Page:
Adrian Sitaru is a Romanian filmmaker whose films explore moral dilemmas with strong formal structures, including Best Intentions (2011), which won the Best Director prize at Locarno.

His latest film, The Fixer (2016), looks at the impact that journalists have on the subjects of a sex scandal story and how this reverberates in the personal life of one of the journalists. The film had its world premiere at TIFF 2016, where Adrian discussed the production of the film and his own moral dilemma as a filmmaker with Christopher Heron.


The Seventh Art: I didn’t realize when watching the film how personally conflicted you are with your past as a filmmaker, which I found out about when I read your statement on the film in the press notes. It made me think of the subject of different jobs have a different expectation of morality and I’m curious what you think of the morality expected of a journalist (in the film) vs. your job as a filmmaker.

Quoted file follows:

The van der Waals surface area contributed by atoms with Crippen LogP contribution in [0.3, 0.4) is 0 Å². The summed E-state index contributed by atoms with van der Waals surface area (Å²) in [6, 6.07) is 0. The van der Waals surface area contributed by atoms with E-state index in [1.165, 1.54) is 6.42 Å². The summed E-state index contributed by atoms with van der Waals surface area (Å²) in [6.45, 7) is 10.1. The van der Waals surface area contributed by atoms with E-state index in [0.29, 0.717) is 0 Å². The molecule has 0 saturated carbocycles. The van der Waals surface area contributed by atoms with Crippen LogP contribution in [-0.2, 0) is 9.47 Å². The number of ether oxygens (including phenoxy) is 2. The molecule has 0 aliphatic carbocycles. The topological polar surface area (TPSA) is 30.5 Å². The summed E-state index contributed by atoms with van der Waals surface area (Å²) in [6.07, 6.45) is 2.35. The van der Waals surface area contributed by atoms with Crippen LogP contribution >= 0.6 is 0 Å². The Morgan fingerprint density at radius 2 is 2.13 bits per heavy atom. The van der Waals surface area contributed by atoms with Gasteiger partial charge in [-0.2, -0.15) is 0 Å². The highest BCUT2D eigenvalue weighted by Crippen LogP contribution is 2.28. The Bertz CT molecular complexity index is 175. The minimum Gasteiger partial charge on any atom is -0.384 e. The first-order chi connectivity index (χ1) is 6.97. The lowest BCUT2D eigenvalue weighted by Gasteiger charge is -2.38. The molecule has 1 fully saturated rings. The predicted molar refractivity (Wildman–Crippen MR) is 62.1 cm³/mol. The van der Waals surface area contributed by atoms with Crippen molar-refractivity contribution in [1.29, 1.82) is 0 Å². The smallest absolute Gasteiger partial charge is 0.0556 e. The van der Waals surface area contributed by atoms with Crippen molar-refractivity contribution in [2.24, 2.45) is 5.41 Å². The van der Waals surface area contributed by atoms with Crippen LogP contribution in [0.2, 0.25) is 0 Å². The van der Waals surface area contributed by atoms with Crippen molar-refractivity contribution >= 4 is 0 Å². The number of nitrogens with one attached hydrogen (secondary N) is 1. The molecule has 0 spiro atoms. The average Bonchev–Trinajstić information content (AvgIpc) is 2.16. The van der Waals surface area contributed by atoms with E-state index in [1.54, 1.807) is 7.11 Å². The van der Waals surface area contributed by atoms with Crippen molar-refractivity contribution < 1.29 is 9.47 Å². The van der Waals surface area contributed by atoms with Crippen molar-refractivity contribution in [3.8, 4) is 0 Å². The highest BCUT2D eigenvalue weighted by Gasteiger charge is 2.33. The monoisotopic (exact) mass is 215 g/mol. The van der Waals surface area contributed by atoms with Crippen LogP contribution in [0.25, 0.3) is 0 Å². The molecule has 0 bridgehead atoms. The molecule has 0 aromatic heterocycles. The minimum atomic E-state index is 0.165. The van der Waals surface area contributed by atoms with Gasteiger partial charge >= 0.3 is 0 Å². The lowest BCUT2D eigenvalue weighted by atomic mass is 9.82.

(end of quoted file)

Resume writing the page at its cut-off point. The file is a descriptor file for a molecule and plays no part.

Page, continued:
Adrian Sitaru: This issue of morality does appear more or less in each film I have, I have maybe my own moral dilemmas with what we are doing. For The Fixer, the story is inspired a true story. My D.O.P, before being a D.O.P worked as a fixer and best boy for France-Presse in Bucharest and happened to meet this girl. So it’s not my story, but I was very attracted to being so similar with my team in my films, but I also felt that in my job as filmmaker, sometimes I am abusing people or children or animals – I did a film Domestic with many domestic animals. I felt I was abusing in the name of art, we are going to Cannes and it’s very easy… of course we do it with the best intention when we abuse other people and I needed time to think about the past, what I did wrong – not illegal, but it’s a problem. This issue for me was a part of the story with The Fixer because we need this journalist to do it with passion and enthusiasm, with their best intentions to have a report, but at what price? This was the thing that the D.O.P said after he came back from a report he had done in real life, he felt that because they are really well paid, the journalists, and these poor people are left in maybe more danger than before. You don’t know even what happens. In a war it’s even worse. We studied, we researched and talked with a lot of journalists who told us maybe more traumatic stories about their own behaviour in trying to be objective. There are many famous stories about this, the picture where the bird is close to a child [Kevin Carter’s The vulture and the little girl]. It’s difficult. I like somehow the discovery of the grey zone where it’s not easy to say if this is good or bad. I think more or less I have in all my films this moral issue or debatable thing because I have my own dilemmas, maybe in trying to do these types of films I am trying to find my own answers from doing the film or from the audience – I don’t know. I don’t have answers actually [laughs].